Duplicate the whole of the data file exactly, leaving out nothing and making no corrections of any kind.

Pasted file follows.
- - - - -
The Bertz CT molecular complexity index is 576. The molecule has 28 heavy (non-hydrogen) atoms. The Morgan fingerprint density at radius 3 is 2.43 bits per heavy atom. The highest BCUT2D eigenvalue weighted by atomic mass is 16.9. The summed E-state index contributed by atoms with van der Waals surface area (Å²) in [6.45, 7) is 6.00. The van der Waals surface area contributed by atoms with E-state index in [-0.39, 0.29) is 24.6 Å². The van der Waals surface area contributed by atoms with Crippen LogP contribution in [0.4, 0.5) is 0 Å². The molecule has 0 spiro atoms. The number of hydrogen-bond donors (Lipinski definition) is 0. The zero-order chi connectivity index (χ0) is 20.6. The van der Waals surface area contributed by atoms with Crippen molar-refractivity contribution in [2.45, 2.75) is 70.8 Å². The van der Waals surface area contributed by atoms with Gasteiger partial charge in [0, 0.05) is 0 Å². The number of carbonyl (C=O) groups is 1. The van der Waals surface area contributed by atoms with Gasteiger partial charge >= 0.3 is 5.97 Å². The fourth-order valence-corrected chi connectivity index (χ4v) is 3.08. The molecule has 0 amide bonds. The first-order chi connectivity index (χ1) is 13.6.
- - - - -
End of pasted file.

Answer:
The Bertz CT molecular complexity index is 576. The molecule has 28 heavy (non-hydrogen) atoms. The Morgan fingerprint density at radius 3 is 2.43 bits per heavy atom. The highest BCUT2D eigenvalue weighted by atomic mass is 16.9. The summed E-state index contributed by atoms with van der Waals surface area (Å²) in [6.45, 7) is 6.00. The van der Waals surface area contributed by atoms with E-state index in [-0.39, 0.29) is 24.6 Å². The van der Waals surface area contributed by atoms with Crippen LogP contribution in [0.4, 0.5) is 0 Å². The molecule has 0 spiro atoms. The number of hydrogen-bond donors (Lipinski definition) is 0. The zero-order chi connectivity index (χ0) is 20.6. The van der Waals surface area contributed by atoms with Crippen molar-refractivity contribution in [2.45, 2.75) is 70.8 Å². The van der Waals surface area contributed by atoms with Gasteiger partial charge in [0, 0.05) is 0 Å². The number of carbonyl (C=O) groups is 1. The van der Waals surface area contributed by atoms with Gasteiger partial charge >= 0.3 is 5.97 Å². The fourth-order valence-corrected chi connectivity index (χ4v) is 3.08. The molecule has 0 amide bonds. The first-order chi connectivity index (χ1) is 13.6.